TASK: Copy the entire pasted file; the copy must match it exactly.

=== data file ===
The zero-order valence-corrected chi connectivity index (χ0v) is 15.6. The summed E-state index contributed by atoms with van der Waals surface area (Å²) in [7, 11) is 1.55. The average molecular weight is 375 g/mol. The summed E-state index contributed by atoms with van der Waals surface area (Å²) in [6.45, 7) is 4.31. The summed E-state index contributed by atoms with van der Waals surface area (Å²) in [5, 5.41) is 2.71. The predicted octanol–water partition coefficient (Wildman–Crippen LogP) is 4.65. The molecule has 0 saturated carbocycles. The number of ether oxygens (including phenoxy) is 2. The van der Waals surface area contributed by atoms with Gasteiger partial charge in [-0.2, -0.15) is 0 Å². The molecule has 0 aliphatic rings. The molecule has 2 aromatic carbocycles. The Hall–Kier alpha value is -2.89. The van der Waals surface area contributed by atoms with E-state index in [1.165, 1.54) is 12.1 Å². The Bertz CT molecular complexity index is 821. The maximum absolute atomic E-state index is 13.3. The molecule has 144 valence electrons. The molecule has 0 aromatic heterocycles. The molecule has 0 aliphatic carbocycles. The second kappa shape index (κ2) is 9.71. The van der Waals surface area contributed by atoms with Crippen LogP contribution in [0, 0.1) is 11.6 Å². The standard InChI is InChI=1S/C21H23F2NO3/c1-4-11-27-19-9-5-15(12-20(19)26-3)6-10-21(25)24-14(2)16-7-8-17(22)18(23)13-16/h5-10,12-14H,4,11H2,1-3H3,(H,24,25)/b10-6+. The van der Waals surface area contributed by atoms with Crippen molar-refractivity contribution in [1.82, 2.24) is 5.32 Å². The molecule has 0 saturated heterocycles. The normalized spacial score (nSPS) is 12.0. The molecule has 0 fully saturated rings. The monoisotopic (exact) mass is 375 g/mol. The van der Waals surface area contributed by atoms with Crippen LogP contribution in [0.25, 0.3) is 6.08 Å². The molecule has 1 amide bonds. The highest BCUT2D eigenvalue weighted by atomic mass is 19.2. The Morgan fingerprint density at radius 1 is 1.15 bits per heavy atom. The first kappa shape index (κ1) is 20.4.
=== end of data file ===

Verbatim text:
The zero-order valence-corrected chi connectivity index (χ0v) is 15.6. The summed E-state index contributed by atoms with van der Waals surface area (Å²) in [7, 11) is 1.55. The average molecular weight is 375 g/mol. The summed E-state index contributed by atoms with van der Waals surface area (Å²) in [6.45, 7) is 4.31. The summed E-state index contributed by atoms with van der Waals surface area (Å²) in [5, 5.41) is 2.71. The predicted octanol–water partition coefficient (Wildman–Crippen LogP) is 4.65. The molecule has 0 saturated carbocycles. The number of ether oxygens (including phenoxy) is 2. The van der Waals surface area contributed by atoms with Gasteiger partial charge in [-0.2, -0.15) is 0 Å². The molecule has 0 aliphatic rings. The molecule has 2 aromatic carbocycles. The Hall–Kier alpha value is -2.89. The van der Waals surface area contributed by atoms with E-state index in [1.165, 1.54) is 12.1 Å². The Bertz CT molecular complexity index is 821. The maximum absolute atomic E-state index is 13.3. The molecule has 144 valence electrons. The molecule has 0 aromatic heterocycles. The molecule has 0 aliphatic carbocycles. The second kappa shape index (κ2) is 9.71. The van der Waals surface area contributed by atoms with Crippen LogP contribution in [0, 0.1) is 11.6 Å². The standard InChI is InChI=1S/C21H23F2NO3/c1-4-11-27-19-9-5-15(12-20(19)26-3)6-10-21(25)24-14(2)16-7-8-17(22)18(23)13-16/h5-10,12-14H,4,11H2,1-3H3,(H,24,25)/b10-6+. The van der Waals surface area contributed by atoms with Crippen molar-refractivity contribution in [1.82, 2.24) is 5.32 Å². The molecule has 0 saturated heterocycles. The normalized spacial score (nSPS) is 12.0. The molecule has 0 fully saturated rings. The monoisotopic (exact) mass is 375 g/mol. The van der Waals surface area contributed by atoms with Crippen LogP contribution in [0.25, 0.3) is 6.08 Å². The molecule has 1 amide bonds. The highest BCUT2D eigenvalue weighted by atomic mass is 19.2. The Morgan fingerprint density at radius 1 is 1.15 bits per heavy atom. The first kappa shape index (κ1) is 20.4.